The FCC is holding its first ever auction of mid-band spectrum for 5G.
It is the auction of 70 MHz worth of county-based Priority Access Licenses (PALs) (a whopping 22,631 of them) in the 3550-3650 MHz 93.5 GHz) band. It is them most-ever flexible-use licenses available in a single auction, the FCC said. Each license will be a 10 MHz unpaired channel.
That band is being shared by federal and non-federal users, with incumbents--Navy radar, for example--having the top priority, followed by PALs and then general authorized users (GAAs).
“5G is critical to America’s global economic and technological leadership, and the start of the 3.5 GHz auction today is a key milestone in our work advancing this national priority,” said FCC chairman Ajit Pai marking firing the virtual starting gun, as it were. “Today, we celebrate the door opening to a wide array of potential bidders in the FCC’s CBRS spectrum auction (Auction 105)," said commissioner Michael O'Rielly, who has been a driving force behind the auction.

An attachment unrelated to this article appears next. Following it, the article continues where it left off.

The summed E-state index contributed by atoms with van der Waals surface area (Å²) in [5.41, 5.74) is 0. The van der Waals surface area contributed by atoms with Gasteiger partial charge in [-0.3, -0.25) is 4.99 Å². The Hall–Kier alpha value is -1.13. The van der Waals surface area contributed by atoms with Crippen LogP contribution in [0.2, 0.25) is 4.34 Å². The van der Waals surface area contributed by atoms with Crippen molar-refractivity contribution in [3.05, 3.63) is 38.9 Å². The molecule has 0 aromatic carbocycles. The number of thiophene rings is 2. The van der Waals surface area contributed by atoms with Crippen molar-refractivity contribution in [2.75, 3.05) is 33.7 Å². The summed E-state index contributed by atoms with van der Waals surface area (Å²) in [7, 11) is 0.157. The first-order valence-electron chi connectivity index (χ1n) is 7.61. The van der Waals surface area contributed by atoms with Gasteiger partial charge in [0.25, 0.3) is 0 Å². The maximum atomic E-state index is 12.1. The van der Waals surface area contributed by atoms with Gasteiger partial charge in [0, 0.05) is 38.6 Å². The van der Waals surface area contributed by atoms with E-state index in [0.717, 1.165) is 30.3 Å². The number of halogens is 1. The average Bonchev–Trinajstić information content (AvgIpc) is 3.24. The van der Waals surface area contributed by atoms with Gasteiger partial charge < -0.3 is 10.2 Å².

Among the bidders are AT&T, Cox, Shenandoah Cable TV, Cable One, USSC, Verizon, and Windstream.
The FCC voted 3-1 along party lines Oct. 23, 2018, to change the rules on licenses for the 3.5 GHz (Citizens Broadband Radio Service) band to make it more attractive for providers of 5G, which includes cable ops looking to up their mobile broadband game. The change was billed as a way to spur investment in the band and promote more efficient use, including for 5G.
The move was billed as targeted changes to spur investment in the band and promote more efficient use, including for 5G. The main adjustments were the decision to increase the sizes of priority access licenses (PALs) from census tracts to the larger county-sized licenses, a compromise from the larger partial economic area (PEA) licenses some had advocated for.
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